See, the point is for every action, there are equal opposite reactions of infamy. Which brings us back to the broad point: Nehru is neither a saint that he should be canonized nor is he a charlatan who should be pilloried. Like all self-adjudicated righteous men and women, he is a mixed bag of emotions, behavioral tendencies and actions. Sitting in 2015 and casting a judgmental stone at Nehru who sat in the pre- and post-1947 world when things were under flux and his decisions had to be taken with that background only make it a more empathizing call to arms. Like for some, DGB will always be the greatest. I am not here to change your emotions about Nehru or DGB. I am just making a point for those who could be at the center, admittedly a shrinking tribe.

 
At 5:00 AM, Blogger maverick said...

Dear Pax Indica,

> The equivalent to refusing to shake hands with black people is to refuse to shake hands with Indian Muslims. Not to wear a topi and act like you are one of them. By the same yardstick, the equivalent to not wearing a Muslim topi is to not wear bling and practice ball. Logic fail, my dear sir!

I don't think this is a logical fail. I think you are missing the point of what I am saying.

I am pointing to a form of social ostracism that has been practiced in various ways in different societies in the world. Refusing shake hands, refusing to wear clothes, more generally - rejecting entirely or in some element "their way of life".

This kind of social exclusion is okay for private citizens. It is inappropriate for a public servant. It is deeply saddening to see that in a major elected officials.

Seeing such a public display of social ostracism brings back memories of days gone by when a Dalit would be refused food at the house of an upper caste or refused access to a public fountain.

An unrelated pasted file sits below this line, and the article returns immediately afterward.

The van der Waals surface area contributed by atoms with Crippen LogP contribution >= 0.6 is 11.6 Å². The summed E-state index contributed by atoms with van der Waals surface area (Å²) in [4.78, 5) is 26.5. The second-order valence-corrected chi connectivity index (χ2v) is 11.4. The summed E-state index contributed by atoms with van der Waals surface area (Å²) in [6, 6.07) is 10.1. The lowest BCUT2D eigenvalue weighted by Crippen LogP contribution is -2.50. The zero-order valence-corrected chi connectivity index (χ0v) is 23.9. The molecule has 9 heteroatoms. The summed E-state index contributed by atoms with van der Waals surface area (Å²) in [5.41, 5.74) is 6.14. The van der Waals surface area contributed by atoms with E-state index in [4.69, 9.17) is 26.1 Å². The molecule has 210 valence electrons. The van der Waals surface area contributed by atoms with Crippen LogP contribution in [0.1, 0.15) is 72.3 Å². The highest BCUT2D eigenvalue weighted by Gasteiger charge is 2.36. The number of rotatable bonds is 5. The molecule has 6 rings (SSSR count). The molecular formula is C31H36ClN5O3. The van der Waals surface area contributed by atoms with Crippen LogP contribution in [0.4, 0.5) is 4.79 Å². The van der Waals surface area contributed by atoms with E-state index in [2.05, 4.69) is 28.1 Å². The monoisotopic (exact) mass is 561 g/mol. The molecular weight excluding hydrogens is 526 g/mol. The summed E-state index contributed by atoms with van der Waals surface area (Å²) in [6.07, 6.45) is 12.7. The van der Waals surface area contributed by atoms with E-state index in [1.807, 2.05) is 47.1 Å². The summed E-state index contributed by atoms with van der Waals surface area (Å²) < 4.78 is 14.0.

Social ostracism is one of the major barriers to the success of India's democracy. In matters of real estate and housing, non-Hindus face significant barriers to entry into affordable and livable spaces. Having been denied entry into the swank new high rises, they are forced to live in poorer shantytowns. This denial effectively limits their social mobility and lends credence to the Hindu-Right assertion that non-Hindus are basically "a bunch of losers who can never get it up".

Feeding that beast by public displays of social ostracism is not a positive thing.

One can't be Prime Minister of India and refuse a religious garment offered in good faith.

 
At 5:05 AM, Blogger maverick said...

contd from above.

> It is ok if that kinda sentiment is what makes you what you are. Why should that be the yardstick for everyone and why should YOU get to judge someone who does nt fit that bill and expect to be considered seriously? By the same yardstick, I will want you to do ganja with me because I am a Rastafarian and if you refuse, I will call you whatever I like?

If I was a Prime Minister of Jamaica, I wouldn't be able to refuse your offer of Ganja. You would be within your right to take offense at my refusal of your religious offering. I am .. after all.. your PM and I should be deferential to your value system.

As an ordinary citizen, I would be able to refuse your offer on personal grounds and you would overstepping your bounds to take offense to that.

> More than useless stunts, actions speak louder. This kinda drama has been what has been running and ruining the world over for god knows how many decades.

Again - there is a different yard stick for private citizens and public servants. It is important to recognize that in all aspects of conduct.

Even the Great and Good, Maryada Purushottam Raja Ramchandra knew that fact. That is why Sita was exiled ... after all the Lanka burning business.

 
At 5:17 AM, Blogger maverick said...

contd. from above.